ISO/FDIS 9001 is understandably reticent when it comes to mandating the need for relationship- based purchasing decisions. However a consideration of the risk associated with adopting new suppliers should have been determined as part of the review of internal and external issues and determination of interested parties. The standard does require companies to establish and apply criteria for evaluating and selecting suppliers, but this evaluation is limited to suppliers ability to meet specified requirements, such as product quality and delivery. There is no cost component. Which brings us nicely to what we believe is one of the critical failings of ISO/FDIS 9001. The context of the organization is truly about business planning, which must encompass all aspects of a business—from resources, to financials, to customer relations, to name but a few. However, the clauses within the FDIS that are designed to deploy this business planning process limit themselves to being purely quality in nature. Now, ISO/FDIS 9001:2015 is a quality management system standard, and as such is limited to a scope related to quality, which at this point is not an easy concept to define. But it is clear that, over time, a dichotomy will develop where an organization defines its business goals and objectives in accordance with the Standard, but the requirements of the individual clauses fail to facilitate their deployment. Demings point about not awarding business based on price alone is probably more valid today than it is ever been. With the rise in low-cost manufacturing that we have witnessed over the past few decades, many companies have switched suppliers based upon a perceived cost saving. Indeed to have not done this, in many industries would have been catastrophic for the organizations involved. The quality of these new suppliers will be evaluated and fed back to hopefully influence the purchasing process in accordance with the requirements of the standard.
However there are no specific requirements of the purchasing planning process for the change of suppliers to consider concepts such as total life cycle cost of a purchased part as opposed to purchased cost and the status of existing supplier relationships. It is also interesting to note that there is no specific requirement to conduct supplier development, which is often an important component of building supplier relationships.
Improve every process
Point five feels very familiar to anyone who has worked in or around quality management systems during the last 20 years. The rallying cry of continuous and then continual improvement in every part of the business has been a constant companion over these many years. We can still see this as of paramount importance throughout the standard, so much so that it gets its own Improvement clause. This concept of continual self-evaluation through audits and data analysis has become ingrained in most organizations and indeed the standard itself.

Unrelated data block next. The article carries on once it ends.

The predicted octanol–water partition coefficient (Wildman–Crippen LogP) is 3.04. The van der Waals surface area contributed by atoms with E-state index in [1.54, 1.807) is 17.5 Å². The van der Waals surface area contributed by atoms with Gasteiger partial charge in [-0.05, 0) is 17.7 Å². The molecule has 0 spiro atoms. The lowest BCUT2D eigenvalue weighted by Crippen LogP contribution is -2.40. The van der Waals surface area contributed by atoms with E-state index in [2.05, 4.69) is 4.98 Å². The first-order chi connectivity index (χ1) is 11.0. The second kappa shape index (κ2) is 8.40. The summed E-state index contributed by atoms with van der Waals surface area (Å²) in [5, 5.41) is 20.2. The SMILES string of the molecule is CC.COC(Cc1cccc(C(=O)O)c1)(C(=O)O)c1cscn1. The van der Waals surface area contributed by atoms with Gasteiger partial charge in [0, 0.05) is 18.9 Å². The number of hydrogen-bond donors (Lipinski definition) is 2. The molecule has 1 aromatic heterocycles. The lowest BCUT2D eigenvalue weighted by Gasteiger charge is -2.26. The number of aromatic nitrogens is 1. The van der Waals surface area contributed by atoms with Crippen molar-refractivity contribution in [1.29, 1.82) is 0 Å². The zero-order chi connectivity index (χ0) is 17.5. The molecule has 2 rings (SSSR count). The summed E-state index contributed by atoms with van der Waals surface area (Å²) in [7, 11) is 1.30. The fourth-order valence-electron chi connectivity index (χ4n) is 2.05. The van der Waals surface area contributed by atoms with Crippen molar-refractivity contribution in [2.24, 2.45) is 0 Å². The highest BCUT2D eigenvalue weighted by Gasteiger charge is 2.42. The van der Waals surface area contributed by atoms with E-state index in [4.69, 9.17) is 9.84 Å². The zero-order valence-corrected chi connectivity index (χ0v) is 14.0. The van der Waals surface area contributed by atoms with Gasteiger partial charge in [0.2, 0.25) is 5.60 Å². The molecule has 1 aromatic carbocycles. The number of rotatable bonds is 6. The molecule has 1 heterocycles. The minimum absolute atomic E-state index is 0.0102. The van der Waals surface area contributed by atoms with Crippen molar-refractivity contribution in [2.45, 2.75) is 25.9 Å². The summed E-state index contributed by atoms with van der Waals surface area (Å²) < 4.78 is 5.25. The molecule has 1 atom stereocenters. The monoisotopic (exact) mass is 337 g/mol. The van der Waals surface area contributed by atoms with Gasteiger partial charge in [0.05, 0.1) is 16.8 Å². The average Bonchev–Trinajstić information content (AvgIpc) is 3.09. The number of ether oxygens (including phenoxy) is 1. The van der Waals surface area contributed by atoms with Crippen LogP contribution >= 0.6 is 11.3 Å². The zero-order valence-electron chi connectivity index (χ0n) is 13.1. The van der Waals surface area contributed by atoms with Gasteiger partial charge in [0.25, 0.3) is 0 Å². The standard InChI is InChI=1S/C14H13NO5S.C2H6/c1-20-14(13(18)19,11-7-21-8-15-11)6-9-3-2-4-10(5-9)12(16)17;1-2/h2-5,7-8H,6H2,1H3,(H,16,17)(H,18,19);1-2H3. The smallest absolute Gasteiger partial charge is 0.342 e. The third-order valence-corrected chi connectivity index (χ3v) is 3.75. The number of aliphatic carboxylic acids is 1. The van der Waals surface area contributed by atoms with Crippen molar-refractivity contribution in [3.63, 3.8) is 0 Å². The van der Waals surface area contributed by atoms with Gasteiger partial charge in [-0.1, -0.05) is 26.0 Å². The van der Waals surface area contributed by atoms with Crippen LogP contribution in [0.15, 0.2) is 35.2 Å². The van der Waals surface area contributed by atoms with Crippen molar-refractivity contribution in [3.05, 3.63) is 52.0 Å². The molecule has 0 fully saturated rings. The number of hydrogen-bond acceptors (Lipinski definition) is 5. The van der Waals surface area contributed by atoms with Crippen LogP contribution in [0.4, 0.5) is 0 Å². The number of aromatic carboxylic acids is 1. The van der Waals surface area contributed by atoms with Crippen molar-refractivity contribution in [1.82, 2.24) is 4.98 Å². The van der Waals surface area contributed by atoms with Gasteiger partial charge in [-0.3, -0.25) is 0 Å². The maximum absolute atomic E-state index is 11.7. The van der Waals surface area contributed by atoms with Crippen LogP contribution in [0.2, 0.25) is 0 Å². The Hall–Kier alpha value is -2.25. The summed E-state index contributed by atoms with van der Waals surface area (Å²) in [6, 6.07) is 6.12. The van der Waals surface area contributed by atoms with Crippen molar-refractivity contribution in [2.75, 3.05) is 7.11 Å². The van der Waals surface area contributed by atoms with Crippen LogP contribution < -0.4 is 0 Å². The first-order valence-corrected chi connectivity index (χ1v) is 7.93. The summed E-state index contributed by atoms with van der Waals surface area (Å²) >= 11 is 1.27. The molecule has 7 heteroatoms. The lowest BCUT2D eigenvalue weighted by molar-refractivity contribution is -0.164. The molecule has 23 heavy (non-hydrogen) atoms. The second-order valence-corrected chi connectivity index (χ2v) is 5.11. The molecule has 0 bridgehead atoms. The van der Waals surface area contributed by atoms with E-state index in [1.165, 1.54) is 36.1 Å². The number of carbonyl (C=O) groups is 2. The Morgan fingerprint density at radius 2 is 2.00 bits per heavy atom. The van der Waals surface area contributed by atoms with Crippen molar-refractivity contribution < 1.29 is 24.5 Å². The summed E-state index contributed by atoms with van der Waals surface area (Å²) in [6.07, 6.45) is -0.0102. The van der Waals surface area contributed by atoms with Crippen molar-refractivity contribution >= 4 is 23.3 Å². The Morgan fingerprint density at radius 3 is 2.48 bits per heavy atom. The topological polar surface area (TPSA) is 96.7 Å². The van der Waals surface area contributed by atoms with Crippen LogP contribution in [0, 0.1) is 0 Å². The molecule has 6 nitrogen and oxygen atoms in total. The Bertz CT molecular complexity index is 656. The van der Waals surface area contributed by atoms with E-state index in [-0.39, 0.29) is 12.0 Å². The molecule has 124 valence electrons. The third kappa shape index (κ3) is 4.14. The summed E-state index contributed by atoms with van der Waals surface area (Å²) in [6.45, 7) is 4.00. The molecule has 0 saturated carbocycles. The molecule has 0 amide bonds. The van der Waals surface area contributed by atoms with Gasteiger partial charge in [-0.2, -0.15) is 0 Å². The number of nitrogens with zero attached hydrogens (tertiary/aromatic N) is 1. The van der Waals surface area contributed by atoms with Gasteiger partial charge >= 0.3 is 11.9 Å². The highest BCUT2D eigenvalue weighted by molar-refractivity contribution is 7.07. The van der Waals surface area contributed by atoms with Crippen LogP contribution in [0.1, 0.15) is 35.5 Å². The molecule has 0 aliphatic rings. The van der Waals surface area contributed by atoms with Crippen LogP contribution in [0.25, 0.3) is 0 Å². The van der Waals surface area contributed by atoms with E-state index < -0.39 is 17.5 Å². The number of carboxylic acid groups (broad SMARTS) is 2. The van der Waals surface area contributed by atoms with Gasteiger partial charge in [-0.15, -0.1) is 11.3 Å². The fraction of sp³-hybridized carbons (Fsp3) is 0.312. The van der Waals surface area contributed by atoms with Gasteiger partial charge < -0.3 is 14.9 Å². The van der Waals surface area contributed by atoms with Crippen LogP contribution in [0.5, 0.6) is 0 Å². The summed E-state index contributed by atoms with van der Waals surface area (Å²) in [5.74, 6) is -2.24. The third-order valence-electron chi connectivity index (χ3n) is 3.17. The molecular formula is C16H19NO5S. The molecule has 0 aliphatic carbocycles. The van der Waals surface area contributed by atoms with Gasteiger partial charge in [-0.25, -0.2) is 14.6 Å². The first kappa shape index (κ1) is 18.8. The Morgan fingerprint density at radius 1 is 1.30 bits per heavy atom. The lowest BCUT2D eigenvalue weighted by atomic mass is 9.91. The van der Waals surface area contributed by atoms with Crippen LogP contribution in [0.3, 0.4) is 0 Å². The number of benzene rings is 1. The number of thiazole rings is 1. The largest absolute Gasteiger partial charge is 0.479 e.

Institute training on the job
Reference to skills has fallen out of favor in modern parlance, but the fact that Deming emphasized that training itself does not constitute skills is an important distinction. I believe this reflects and most likely influenced a change that industry underwent 10 or 15 years ago, when there was a realization that trained did not mean competent. Competence may be a product of training, but it is not always a one-to-one relationship. I think this is the same challenge that Deming encountered when he created this point. Managers must realize that it is their responsibility not just to provide training for employees, but also to assist them to gain the skills they need to excel in their roles. ISO/FDIS 9001 addresses this requirement in a number of ways, from the need to determine required competency, ensure that individuals meet these requirements, and where not to take action to address this gap.
The criticality of leadership was not lost on Deming. Indeed, he referenced it often in his writing and lectures, and arguably half of his 14 points focus directly on how an organization leadership should demonstrate and carry out this leadership. It is also no secret that Deming believed weak leadership focus on profits and bottom lines was destroying U.S. manufacturing, and that a wholesale instead on enabling individuals to succeed. As with previous points, these that are more philosophical in nature are harder to deploy in a standard because they are so difficult to quantify. That being said, Leadership, the second quality management principle in Annex A of ISO/FDIS 9001, states that “Leaders at all levels establish unity of purpose and direction, and create conditions in which people are engaged in achieving the quality objectives of the organization. Although limiting itself to quality objectives, this still supports much of the essence of what Deming was trying to convey. Additionally, this principle is deployed via an entire clause in the FDIS, and details requirements for top management to demonstrate leadership and commitment.
Drive out fear
The creation of a culture of mutual respect and trust is a goal for many organizations that one has been involved in. But oftentimes these initiatives are nothing more than a motto that is repeated in the hope that eventually it will become practice. It takes a lot more than words to develop trust; it takes consistent and demonstrable support over a prolonged period of time. ISO/DIS 9001 clause 5.1—Leadership and commitment provides many of the actions that would support the creation of this culture. But unless the management team philosophically adopts the concept of driving out fear, then these are just words that do not represent any cultural shift. The leadership and commitment clause does require top management to provide support to employees and managers and to promote continuous improvement, however, it does not establish how this support is to be provided.